• Elders are also able to labor well: “let the elders who rule well be considered worthy of double honor, especially those who labor in preaching and teaching.” (1 Tim. 5:17). Thus, men too old to labor well, would not be good elders, even though they may be spiritually mature and well-formed.
  • Jesus began his ministry at 30 (Luke 3:23). Likely, his apostles (which seem a sort of precursor to appointed elders) were even younger.
    • 30 is considered a good starting age for some appointed leadership (Num. 4:3; 1 Sam. 13:1; Eze. 1:1)
    • 20-60 is given as a range for the fullest energy and contribution (Lev. 27:3)
  • Though Samuel thought the elder brothers of Jesse were best for God’s appointed king, God chose the youngest, David (1 Sam. 16)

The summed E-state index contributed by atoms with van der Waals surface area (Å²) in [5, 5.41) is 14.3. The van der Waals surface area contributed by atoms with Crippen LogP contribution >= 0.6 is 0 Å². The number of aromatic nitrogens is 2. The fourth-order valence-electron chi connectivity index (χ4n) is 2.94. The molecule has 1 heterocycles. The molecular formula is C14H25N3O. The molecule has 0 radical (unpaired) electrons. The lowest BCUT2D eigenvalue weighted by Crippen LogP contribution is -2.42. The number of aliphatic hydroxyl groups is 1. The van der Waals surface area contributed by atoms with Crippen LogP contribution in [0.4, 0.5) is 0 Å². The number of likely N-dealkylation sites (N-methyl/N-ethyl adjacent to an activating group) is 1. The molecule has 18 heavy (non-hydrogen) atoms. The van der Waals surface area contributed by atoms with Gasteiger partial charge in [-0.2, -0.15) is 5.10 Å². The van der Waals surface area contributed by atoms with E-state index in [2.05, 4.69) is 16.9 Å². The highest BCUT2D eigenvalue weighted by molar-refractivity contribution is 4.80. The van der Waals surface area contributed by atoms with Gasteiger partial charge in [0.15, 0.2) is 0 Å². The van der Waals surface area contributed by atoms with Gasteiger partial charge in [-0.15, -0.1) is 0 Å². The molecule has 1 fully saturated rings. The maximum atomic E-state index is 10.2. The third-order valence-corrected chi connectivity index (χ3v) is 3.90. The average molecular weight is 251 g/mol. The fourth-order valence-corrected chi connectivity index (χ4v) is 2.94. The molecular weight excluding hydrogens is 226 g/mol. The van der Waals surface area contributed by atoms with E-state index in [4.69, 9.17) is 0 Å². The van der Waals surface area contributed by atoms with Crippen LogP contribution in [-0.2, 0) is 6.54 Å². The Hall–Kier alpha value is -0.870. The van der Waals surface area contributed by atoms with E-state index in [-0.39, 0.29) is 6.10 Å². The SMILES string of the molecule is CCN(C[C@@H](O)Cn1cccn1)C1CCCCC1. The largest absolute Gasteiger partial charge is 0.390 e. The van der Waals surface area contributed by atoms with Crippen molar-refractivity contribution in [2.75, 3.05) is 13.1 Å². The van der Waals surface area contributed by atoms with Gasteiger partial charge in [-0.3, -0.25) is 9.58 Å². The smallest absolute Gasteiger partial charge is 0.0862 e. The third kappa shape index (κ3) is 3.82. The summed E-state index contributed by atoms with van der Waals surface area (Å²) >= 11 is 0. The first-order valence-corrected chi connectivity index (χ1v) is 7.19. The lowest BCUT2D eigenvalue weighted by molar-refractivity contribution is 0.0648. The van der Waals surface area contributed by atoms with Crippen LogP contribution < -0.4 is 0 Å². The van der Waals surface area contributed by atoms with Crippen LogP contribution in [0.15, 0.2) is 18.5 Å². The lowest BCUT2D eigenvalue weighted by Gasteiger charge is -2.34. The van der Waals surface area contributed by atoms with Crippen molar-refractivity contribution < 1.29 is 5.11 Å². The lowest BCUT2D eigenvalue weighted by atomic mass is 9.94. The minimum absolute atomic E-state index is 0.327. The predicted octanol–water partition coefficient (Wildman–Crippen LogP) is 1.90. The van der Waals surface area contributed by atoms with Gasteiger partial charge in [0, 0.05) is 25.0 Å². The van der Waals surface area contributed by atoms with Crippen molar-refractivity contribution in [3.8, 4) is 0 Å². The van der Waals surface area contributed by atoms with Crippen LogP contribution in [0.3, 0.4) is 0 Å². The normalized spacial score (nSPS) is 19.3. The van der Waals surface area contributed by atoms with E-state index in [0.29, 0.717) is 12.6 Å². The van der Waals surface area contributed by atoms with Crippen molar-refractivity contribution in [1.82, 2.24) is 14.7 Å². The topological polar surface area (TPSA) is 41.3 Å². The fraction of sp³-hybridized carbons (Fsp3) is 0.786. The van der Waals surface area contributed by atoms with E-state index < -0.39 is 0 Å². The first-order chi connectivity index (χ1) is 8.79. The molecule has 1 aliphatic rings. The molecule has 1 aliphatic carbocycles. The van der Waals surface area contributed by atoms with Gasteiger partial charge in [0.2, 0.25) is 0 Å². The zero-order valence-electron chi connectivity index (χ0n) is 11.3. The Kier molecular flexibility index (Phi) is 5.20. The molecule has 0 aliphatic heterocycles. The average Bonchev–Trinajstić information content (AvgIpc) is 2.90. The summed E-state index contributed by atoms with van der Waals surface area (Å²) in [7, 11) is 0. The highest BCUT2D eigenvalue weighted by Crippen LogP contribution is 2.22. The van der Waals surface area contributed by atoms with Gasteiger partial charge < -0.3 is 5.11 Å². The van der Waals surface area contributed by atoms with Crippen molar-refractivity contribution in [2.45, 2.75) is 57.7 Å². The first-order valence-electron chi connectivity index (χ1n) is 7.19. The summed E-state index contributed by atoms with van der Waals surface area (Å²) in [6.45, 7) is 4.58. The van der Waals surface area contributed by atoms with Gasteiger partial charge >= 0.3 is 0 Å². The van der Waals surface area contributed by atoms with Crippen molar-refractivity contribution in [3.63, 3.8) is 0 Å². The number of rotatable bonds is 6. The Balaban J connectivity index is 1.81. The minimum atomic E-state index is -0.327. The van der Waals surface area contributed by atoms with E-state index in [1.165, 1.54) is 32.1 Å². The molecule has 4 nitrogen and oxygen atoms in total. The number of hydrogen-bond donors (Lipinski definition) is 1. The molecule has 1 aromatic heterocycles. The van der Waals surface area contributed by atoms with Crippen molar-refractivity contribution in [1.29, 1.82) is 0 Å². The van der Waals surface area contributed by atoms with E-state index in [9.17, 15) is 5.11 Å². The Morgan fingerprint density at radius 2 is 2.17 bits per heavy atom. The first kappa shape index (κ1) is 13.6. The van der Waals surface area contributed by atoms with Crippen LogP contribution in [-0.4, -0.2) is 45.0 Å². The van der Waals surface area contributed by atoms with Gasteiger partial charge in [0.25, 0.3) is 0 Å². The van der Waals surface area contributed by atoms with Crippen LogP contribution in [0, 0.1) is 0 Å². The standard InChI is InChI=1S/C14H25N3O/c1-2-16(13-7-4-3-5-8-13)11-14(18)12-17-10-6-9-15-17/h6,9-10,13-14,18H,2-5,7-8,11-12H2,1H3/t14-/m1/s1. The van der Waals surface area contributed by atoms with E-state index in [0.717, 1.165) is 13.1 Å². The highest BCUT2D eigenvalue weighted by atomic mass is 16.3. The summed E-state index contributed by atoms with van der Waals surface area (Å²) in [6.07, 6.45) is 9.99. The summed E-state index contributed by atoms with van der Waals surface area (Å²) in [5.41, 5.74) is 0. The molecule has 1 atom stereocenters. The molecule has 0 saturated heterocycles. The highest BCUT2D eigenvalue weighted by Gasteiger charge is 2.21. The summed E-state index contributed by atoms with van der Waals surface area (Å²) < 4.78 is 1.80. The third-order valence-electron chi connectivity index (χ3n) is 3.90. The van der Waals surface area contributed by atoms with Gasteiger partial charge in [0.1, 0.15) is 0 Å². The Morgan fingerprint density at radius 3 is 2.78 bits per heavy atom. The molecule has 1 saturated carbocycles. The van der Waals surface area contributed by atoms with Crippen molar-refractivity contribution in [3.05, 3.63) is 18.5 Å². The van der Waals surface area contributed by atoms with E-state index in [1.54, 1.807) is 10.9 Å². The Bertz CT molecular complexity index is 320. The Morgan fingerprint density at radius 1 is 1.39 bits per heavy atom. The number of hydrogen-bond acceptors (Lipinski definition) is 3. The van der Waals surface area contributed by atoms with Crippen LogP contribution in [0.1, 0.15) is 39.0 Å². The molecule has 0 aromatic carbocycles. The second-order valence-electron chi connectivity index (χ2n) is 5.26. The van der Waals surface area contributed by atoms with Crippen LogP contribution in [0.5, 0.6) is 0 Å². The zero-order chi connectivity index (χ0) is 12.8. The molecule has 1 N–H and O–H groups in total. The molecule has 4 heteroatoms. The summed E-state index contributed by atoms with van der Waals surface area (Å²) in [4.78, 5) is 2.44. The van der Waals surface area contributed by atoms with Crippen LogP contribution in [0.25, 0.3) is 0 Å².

• Timothy who functions in oversight capacity, is a youth: “Let no one despise you for your youth,” (1 Tim. 4:12)

Female Elders?

The norm of Scripture is male leadership appointments

  • Jesus’ appointed Apostles were all male, and this tradition carries on even after Jesus ascends (Acts 1:21; 1 Cor. 9:5)
  • Appointed deacons were likewise male (Acts 6:3)
  • Later qualification lists also indicate male appointments (1 Tim. 3:2, 12; Titus 1:6)
  • Elsewhere, general authoritative oversight is delegated to males over females (1 Cor. 11:7-9; 14:33-35; 1 Tim. 2:12)
  • Church management is compared to home management (1 Tim. 3:4-5, 12; Titus 1:6); as the male (husband) is commissioned as head of the home (Eph. 5:23), so would males more naturally fit the role of leaders in the church.
  • Supposed exceptions aren’t conclusive:
    • Priscilla/Prisca is seen as a co-laborer with Paul (Rom. 16:3), and hosts a church at her house (1 Cor. 16:19), but she is always mentioned alongside her husband (Aquila). Further, women ministering is different than leadership office/appointment.